4. I have taken stock and realized that even with Crohn’s disease; I have many strengths and skills to draw upon. I have built a good mind full of courage, stamina, joy, peace, and creative thought. I also have a good working heart, kidneys, lungs and brain. All of these are with me even after the diagnosis of Crohn’s and are areas of my life that I can build on and work with to express the life I want. I am much more than Crohn’s disease with an inflamed piece of bowel. Crohn’s is a part of me but does not define me.
  5. Crohn’s requires me to accommodate its bullying nature. When it screams and yells via its painful bowel expressions or bleeding, I need to pay attention and accommodate it while doing my best to help it heal. This is what I do on a stormy day as I come indoors and need to take some time and let the storm pass. While accommodating these challenging times may not be my heart’s desire, I can live with it. There are many difficult times in my life with both relationships and work that I would rather avoid but that is part of living. I can learn new skills to handle challenging life events and help ameliorate these challenging times. As I do this work, I realize there are many gifts in the garden of my life that nourish me and I can live with a few weeds.
  6. In the past, I have used these times of Crohn’s flare to yell and cuss my misfortune and this has never helped me. Instead it has only made me feel worse. My desire to hate this disease and fight it puts me on the defensive and creates even more internal turmoil. I have learned to treat Crohn’s as a wounded part of me and give it my kind, thoughtful, loving and nurturing attention. My bowel did not do anything wrong; it is just sick. It does not deserve my wrath and anger; it deserves my warm caring attitude. For in effect as I yell and curse the disease within me, I am cursing and yelling at a part of me. The net effect is I just feel worse. Thus I treat Crohn’s as I would a sick child that I Love and do all I can to help it heal. This type of relationship has helped me to better handle the ups and downs of the disease. I now see myself as a healer of my sick body versus a fighter of something within me that did nothing wrong.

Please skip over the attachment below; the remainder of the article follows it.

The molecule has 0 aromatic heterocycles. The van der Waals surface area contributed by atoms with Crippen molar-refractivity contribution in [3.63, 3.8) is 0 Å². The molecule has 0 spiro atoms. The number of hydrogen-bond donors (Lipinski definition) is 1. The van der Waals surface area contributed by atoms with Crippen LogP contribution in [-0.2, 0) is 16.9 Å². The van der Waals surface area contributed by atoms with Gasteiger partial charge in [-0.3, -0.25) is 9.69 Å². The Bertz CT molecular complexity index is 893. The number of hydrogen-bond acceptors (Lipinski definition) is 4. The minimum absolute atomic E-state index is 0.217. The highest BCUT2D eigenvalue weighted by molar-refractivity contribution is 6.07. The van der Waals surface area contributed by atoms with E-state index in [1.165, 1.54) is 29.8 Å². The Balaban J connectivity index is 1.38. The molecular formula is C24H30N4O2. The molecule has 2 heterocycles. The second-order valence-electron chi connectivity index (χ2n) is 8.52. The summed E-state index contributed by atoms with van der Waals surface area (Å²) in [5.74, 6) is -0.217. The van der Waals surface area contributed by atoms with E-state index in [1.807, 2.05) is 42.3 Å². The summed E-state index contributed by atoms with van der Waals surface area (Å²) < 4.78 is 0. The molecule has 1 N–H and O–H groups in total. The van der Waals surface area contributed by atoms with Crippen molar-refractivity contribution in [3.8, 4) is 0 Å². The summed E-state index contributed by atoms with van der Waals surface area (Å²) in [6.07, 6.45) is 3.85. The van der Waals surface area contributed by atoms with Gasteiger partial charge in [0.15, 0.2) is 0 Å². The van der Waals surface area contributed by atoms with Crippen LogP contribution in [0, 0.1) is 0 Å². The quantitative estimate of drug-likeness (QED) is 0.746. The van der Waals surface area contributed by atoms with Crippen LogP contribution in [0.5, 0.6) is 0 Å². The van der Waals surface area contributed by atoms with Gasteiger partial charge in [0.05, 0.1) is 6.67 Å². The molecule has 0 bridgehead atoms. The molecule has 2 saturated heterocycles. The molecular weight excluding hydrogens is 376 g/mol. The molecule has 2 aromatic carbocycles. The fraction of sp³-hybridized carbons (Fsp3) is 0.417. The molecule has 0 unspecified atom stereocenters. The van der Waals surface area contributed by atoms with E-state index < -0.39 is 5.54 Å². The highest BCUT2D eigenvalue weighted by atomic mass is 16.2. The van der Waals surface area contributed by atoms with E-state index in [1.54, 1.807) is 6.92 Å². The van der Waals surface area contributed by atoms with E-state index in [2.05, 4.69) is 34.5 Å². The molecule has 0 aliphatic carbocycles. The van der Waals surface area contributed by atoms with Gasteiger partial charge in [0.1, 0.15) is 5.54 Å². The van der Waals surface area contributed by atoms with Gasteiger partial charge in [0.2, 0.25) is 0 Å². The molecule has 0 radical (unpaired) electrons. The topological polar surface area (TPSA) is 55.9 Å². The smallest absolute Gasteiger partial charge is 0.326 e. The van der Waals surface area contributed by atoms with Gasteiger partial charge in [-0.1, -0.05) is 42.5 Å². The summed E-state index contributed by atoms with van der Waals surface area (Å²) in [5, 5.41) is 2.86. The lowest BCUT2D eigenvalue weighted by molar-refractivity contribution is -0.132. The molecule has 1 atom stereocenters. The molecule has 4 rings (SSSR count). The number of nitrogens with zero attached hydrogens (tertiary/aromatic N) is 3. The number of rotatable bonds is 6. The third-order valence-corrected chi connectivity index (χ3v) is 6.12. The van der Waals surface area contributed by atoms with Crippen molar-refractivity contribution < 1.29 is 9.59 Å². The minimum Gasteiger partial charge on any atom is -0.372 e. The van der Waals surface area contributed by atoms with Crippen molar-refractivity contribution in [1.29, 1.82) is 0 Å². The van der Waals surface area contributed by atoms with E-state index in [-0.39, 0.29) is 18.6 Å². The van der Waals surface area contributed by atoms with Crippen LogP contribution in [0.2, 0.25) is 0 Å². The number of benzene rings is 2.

I wish “AGUYWITHCROHNS” and all others who read this the very best in the years ahead. I am confident and can speak from experience that while the future might be different then what you planned, life can be rich and rewarding.

 

James book can be found here and I would recommend getting a copy.  It is a great read.

http://www.amazon.com/Living-Bully-Crohns-Disease-Patterson/dp/1495415759/ref=sr_1_1?ie=UTF8&qid=1399235990&sr=8-1&keywords=Living+with+the+Bully+of+Crohn%E2%80%99s+Disease

Living With The Bully of Crohns Disease